Flying With Film: What You Need to Know

I was discussing film with a friend on the weekend, and the subject of x-ray machines and airports came up. I told him my experiences (which I’ll go through later in this post), but it reminded me of how often this comes up.

Overall, flying with film is fairly safe, but there is always a small chance of damage to the film. Luckily there are some easy precautions you can take to significantly lessen any chance of problems.

The question of whether flying with film is safe is a very common one. I think that everyone likes to take a camera on vacation, even people who rarely use one in day-to-day life, and I think that even people who mostly shoot digital may be tempted to take a film camera on a trip — there’s something very timeless about shooting a few rolls on vacation. Now that Fuji Instax is so popular, a lot of people are interested in travelling with instant film as well.

Now, there are numerous articles online about this, and I’ve read a lot of them, and I thought I’d try to summarize the bullet points. Here we go:

  • The higher your film’s ISO, the more sensitive it will be to x-rays.
  • Most modern x-ray machines are supposed to be safe on normal ISO film. They have a stated limit under which they claim to be fine.
  • The more times a roll is scanned, the more potential damage can accumulate, so taking film on a multi-leg trip is potentially more problematic.
  • If your film does show effects, the machine may fog your film, or leave wavy x-ray lines on it.
  • The scanners for carry-on baggage are weaker, and therefore safer, than the ones used to scan checked baggage and suitcases.
  • Developed film is safe, so if you got your film developed on your trip, your negatives are safe.
  • Instax pictures are also safe once they’ve come out of the camera and are actually photos.


What you can do:

There are a number of things you can do to make sure your film is safe:

  • Ask the officials to do a hand-check instead of putting the bag through the machine. I’ve read that some countries are obligated to do this, and some aren’t, so cross your fingers, but be polite if they deny this.
  • You can buy lead-lined bags, like the Domke Filmguard. (I use this and will talk about it in the bit about my personal experience later)
  • As mentioned, the x-ray scanners for carry-on baggage are not as strong as for checked luggage, so always put your film in your carry-on bag, not your suitcase.
  • If you’re requesting a hand-check, carry your film in a plastic zip-loc bag, taken out of the film cans, so the airport security people can see it and don’t need to waste time opening boxes or tubes.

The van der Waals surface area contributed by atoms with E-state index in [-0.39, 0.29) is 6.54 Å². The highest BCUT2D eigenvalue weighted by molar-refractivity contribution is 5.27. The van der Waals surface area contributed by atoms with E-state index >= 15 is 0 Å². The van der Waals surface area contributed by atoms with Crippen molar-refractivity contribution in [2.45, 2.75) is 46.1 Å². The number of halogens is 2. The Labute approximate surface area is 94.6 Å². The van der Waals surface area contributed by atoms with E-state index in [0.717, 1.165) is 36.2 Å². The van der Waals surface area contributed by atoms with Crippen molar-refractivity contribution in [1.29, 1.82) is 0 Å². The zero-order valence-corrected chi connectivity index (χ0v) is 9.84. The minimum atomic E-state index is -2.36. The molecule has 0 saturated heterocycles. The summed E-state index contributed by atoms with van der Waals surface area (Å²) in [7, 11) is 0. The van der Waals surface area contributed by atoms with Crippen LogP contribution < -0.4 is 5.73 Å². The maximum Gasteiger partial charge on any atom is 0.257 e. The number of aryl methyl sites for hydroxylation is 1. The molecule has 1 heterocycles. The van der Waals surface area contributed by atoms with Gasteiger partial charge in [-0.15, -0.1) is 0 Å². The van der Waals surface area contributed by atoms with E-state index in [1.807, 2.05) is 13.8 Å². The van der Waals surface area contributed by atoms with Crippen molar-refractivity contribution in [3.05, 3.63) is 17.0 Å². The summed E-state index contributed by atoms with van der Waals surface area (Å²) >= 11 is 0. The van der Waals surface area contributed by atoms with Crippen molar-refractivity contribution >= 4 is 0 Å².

There are other tips out there, but if you just read forum and/or Facebook posts, it becomes very tough to really figure out what’s fact, and what’s just stuff people sort of imagine. I’ve noticed that anytime anyone asks about this, you immediately get a few people chiming in “I flew with 3 rolls of film last year and it was fine – there’s no danger!”, which is not really as helpful as they may think it is. A common statement seems to be that different airports have different scanners, and newer scanners are safer to go through. People will often speculate on what countries probably have old scanners, but there doesn’t seem to be much proof behind it.

Another common thing that people say is to not use the lead-lined bags, because screening personnel will just turn up the x-ray machines really high until they fry the bag and the film inside. I’ve never seen anyone say this actually happened to them, so it seems like speculation (for one thing, even if they can turn up the machines to the point where they see through the lead bags, isn’t that just hitting the film with the same amount of radiation as if there was no good and the scanner was set to normal?)

I took a lot of film on a trip with four legs (and therefore four security scans) last year, and I carried my film in a Domke Filmguard bag. I just put 35mm rolls in there, with no plastic cans around them, and I asked for a hand check each time. For three of the flights, they happily did a film check and it was a quick and simple experience. Only once, late at night in Barcelona, did they not want to do it, and the guy kept pointing at a sign that said that any film under something like 10,000 ISO was safe. There wasn’t anything I could do, so I said okay, put the lead bag into my camera bag, and ran it through the scanner, and everyone was happy, despite the fact that they presumably couldn’t see inside the lead bag anyway. One thing I did do on all my flights was to leave film inside my camera, which went through the scanner unprotected, with no problems.